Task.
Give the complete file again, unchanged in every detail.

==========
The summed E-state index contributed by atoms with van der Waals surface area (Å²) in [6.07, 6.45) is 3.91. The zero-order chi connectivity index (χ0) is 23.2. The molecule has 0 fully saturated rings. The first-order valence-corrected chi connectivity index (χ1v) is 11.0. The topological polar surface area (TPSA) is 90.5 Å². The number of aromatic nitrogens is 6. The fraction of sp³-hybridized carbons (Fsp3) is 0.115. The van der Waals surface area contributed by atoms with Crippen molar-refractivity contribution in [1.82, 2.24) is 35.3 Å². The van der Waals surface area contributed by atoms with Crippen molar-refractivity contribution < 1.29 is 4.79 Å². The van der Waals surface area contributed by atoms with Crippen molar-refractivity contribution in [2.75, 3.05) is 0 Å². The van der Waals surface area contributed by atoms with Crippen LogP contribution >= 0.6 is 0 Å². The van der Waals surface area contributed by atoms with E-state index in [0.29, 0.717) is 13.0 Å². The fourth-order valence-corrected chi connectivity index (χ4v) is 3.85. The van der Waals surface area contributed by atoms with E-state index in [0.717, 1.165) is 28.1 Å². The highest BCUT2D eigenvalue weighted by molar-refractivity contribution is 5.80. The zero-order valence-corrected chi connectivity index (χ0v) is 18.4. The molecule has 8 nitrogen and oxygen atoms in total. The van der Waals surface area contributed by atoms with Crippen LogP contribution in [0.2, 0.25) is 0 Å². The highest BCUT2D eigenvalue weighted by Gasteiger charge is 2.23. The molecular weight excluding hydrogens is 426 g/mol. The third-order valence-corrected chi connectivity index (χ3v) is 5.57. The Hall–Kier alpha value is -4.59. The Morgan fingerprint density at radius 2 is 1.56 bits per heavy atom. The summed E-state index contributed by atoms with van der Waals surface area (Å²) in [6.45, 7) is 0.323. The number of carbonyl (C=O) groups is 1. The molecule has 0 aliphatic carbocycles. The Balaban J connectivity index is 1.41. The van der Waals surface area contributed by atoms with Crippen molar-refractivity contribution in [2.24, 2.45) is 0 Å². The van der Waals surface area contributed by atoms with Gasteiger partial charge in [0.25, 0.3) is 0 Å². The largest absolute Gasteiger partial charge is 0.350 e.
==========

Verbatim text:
The summed E-state index contributed by atoms with van der Waals surface area (Å²) in [6.07, 6.45) is 3.91. The zero-order chi connectivity index (χ0) is 23.2. The molecule has 0 fully saturated rings. The first-order valence-corrected chi connectivity index (χ1v) is 11.0. The topological polar surface area (TPSA) is 90.5 Å². The number of aromatic nitrogens is 6. The fraction of sp³-hybridized carbons (Fsp3) is 0.115. The van der Waals surface area contributed by atoms with Crippen molar-refractivity contribution in [1.82, 2.24) is 35.3 Å². The van der Waals surface area contributed by atoms with Crippen molar-refractivity contribution < 1.29 is 4.79 Å². The van der Waals surface area contributed by atoms with Crippen molar-refractivity contribution in [2.75, 3.05) is 0 Å². The van der Waals surface area contributed by atoms with Crippen LogP contribution >= 0.6 is 0 Å². The van der Waals surface area contributed by atoms with E-state index in [0.29, 0.717) is 13.0 Å². The fourth-order valence-corrected chi connectivity index (χ4v) is 3.85. The van der Waals surface area contributed by atoms with E-state index in [0.717, 1.165) is 28.1 Å². The highest BCUT2D eigenvalue weighted by molar-refractivity contribution is 5.80. The zero-order valence-corrected chi connectivity index (χ0v) is 18.4. The molecule has 8 nitrogen and oxygen atoms in total. The van der Waals surface area contributed by atoms with Crippen LogP contribution in [0.2, 0.25) is 0 Å². The highest BCUT2D eigenvalue weighted by Gasteiger charge is 2.23. The molecular weight excluding hydrogens is 426 g/mol. The third-order valence-corrected chi connectivity index (χ3v) is 5.57. The Hall–Kier alpha value is -4.59. The Morgan fingerprint density at radius 2 is 1.56 bits per heavy atom. The summed E-state index contributed by atoms with van der Waals surface area (Å²) in [6.45, 7) is 0.323. The number of carbonyl (C=O) groups is 1. The molecule has 0 aliphatic carbocycles. The Balaban J connectivity index is 1.41. The van der Waals surface area contributed by atoms with Crippen molar-refractivity contribution in [2.24, 2.45) is 0 Å². The van der Waals surface area contributed by atoms with Gasteiger partial charge in [0.25, 0.3) is 0 Å². The largest absolute Gasteiger partial charge is 0.350 e.